Ferguesson has remarked, “Taking 400 as a mean date and it certainly is not far from the truth, it opens our eyes to an unsuspected state of affairs to find the Hindus at that age capable of forging a bar of iron longer than any that have been forged in Europe upto a very late date and not frequently even now.”

There is a still larger iron column at Dhar (about 321 AD) over 43 feet 8 inches in length with a diamenter of 10 1/4, inches. Jahangir has written in his Memoirs “Outside the fort of Dhar there is a Jama Masjid and a square pillar lies in front of the Masjid with some portion imbedded in the ground. When Bahadur Saha conquered Malava he was anxious to take the pillar with him to Gujrat. In the act of digging out, it fell down and was broken into two pieces (one piece 22 feet long and the other 13 feet).” If joined the Dhar pillar would the highest iron pillar in the world.

It is remarkable that the Delhi pillar though fully exposed to the weather has never rusted but retains its inscriptions as clear as when it was engraved. Dr. Panchanon Niyogi remarks in his memorable work entitled “Iron in Ancient India” “two explanations are possible of this remarkable power of ancient specimens of iron resisting corrosion—either there was something in the composition of the iron or that the beams were painted or both. To the author it appears that both the facts have operated in enabling the Indian iron pillars and beams to withstand thy corroding influence of wind and rain…….. the one point remarkable regarding the composition of the Delhi iron, Sinhalese iron and other specimens of Indian iron is that all these specimens of iron are free from manganese and sulphur and contain a tolerably high percentage of phosphorus.”

That much specialisation took place in this industry will be evident the from the fact that in ancient India iron was divided into three classes—Munda, Tikshna, and Kanta. Munda in its turn was divided in to three classes—Mridu, Kunta and Karar. Tikshna was subdivided into six classes—Khara, Sara, Hrinnat, Tarabarcha Bajir and Kalalouha. Kanta was divided into five classes—Bhramak, Chumbak, Karshak, Drabak and Romakanta.

From old Sanskrit texts like Rasharatna Samuchaya and Rashendrasar Sangrah we learn that Munda, Tikshna and Kanta iron are the modern cast iron, steel and wrought iron. The Hindu Ayurveda Sastras make mention of hamatide andiron pyrite. The Hindu Medical men knew the pre­paration of Chloride of iron. Oxide of iron and Sulphide of iron (History of Hindu Chemistry by Dr. RC. Roy).

From the Yuktikalpataru we learn that swords were manufactured in Benares, Magadha, Ceylon, Nepal, Agra, Mysore, Surat and in Kalinga. The Sukranltisara also mentions the manufacture of small and large nalikas besides guns and cannon-balls already mentioned. Sivendasa in his commentary of Chakrapana quotes Patanjali as an authority on Lohasastra or the Science of Iron (History of Hindu Chemistry, Vol. I. p. 55).

The art of casting copper statutes on a large scale by the cire perdue process was practised with conspicuous success. A copper image of Buddha about 80 feet high was erected at Nalanda at the close of the 6th century. The fine Sultanganj Buddha 7 1/2 feet high (now in the Museum at Bermingham) dates from the reign of Chandgupta II. From the Yuktikalpatarn, we learn that the art of ship­building was carried by the ancient Hindus to a very high stage of development.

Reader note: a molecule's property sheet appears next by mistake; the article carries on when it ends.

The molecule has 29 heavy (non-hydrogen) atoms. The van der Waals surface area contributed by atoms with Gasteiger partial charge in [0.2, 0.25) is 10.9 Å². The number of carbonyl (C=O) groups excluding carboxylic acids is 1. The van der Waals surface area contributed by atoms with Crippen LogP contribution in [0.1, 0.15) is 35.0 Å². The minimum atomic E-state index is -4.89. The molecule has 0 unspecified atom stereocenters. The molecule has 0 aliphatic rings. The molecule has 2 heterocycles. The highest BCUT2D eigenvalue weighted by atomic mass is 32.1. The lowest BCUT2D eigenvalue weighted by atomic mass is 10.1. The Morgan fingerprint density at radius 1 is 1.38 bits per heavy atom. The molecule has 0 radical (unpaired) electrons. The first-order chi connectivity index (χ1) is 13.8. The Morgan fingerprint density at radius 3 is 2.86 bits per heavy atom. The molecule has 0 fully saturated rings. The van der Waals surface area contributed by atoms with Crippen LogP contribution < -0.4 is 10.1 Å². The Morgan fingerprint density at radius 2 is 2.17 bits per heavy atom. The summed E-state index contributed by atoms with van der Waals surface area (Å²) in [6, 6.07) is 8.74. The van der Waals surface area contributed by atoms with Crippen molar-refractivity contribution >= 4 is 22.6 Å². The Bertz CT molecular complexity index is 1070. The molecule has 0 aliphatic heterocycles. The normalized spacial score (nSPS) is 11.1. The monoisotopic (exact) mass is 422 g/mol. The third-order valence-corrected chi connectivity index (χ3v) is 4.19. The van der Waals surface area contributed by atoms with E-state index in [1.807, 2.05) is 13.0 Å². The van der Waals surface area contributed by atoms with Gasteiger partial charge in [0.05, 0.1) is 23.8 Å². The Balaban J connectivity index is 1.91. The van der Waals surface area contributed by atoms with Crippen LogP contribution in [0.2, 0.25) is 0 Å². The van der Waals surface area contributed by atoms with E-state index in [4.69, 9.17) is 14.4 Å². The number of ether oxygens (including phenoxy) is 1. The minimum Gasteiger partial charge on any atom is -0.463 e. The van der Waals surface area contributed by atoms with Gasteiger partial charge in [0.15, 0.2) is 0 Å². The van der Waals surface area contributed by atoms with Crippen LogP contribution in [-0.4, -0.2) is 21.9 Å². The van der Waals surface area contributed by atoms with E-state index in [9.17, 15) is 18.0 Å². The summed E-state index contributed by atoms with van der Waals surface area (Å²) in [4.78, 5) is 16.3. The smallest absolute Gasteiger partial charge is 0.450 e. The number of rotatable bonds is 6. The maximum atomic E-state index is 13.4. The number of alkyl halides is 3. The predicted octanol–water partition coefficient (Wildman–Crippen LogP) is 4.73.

After pointing out that the Kshatriya kind of wood (which is light and hard cannot he joined on to other classes) as the best for ships, Bhoja an earlier authority on ship-building, points out that care should be taken that no iron is used in joining together the planks of the bottom of sea-going vessels for the iron would inevitably expose them to the influence of magnetic rocks in the sea. The author of Yuktikalpataru divides ships into two classes— special and ordinary. The special is further sub-divided into two— Dirgha and Unnata.

There are ten kinds of Dirgha ships:

Ten Kinds of Dirgha Ships

Of these ships Lola, Gamini, Plabini, Gatvara, Tari, Jangala and Dharini, Anurdhava, Garvini, and Manthara, Bhima, Bhaya and Garbhara bring ill luck. The prow of ships may admit of the shape of the’ heads of lion, tiger, elephant, buffalo, serpent, duck, peahen, parrot, frog, man etc. Ships may be decorated with gold, silver, copper, the compound of these three, pearls and garland of gold.

Again a vessel with four masts is to be painted white, that with three masts to be pointed red, that with two yellow and that with one blue. According to the position of their cabins ships are Sarbamandira Madhymandira, and Agrmnandira. Agra mandira ships are eminently fitted for long voyages and for naval warfare.

Fa Hien thus speaks of a fine piece of bamboo work carried in procession in Magadha “On this occasion they construct a four- wheeled car and erect on it a tower of five stages composed of bamboos lashed together, the whole being supported by a centre- post resembling a large spear with three Points, in height 22 feet and more. So it looks like a pagoda. They then cover it with fine white linen which they afterwards paint with gaudy colours.

Having made figures of the Devas decorated with gold, silver and glass, they place them under canopies of embroidered silk. Then at the four corners of the car they construct niches (shrines) in which they place figures of Buddha in a sitting posture with a Bodhisattva standing in attendance.

There are thus 20 cars prepared and differently decorated (Beal, LVI-LVII). Similar processions of lifelike figures painted in diverse colours took place in Ceylon. At Toli says Fa Hien a skilful carver of wood carved a wooden image of Maitreys Bodhisattva 80 feet in length.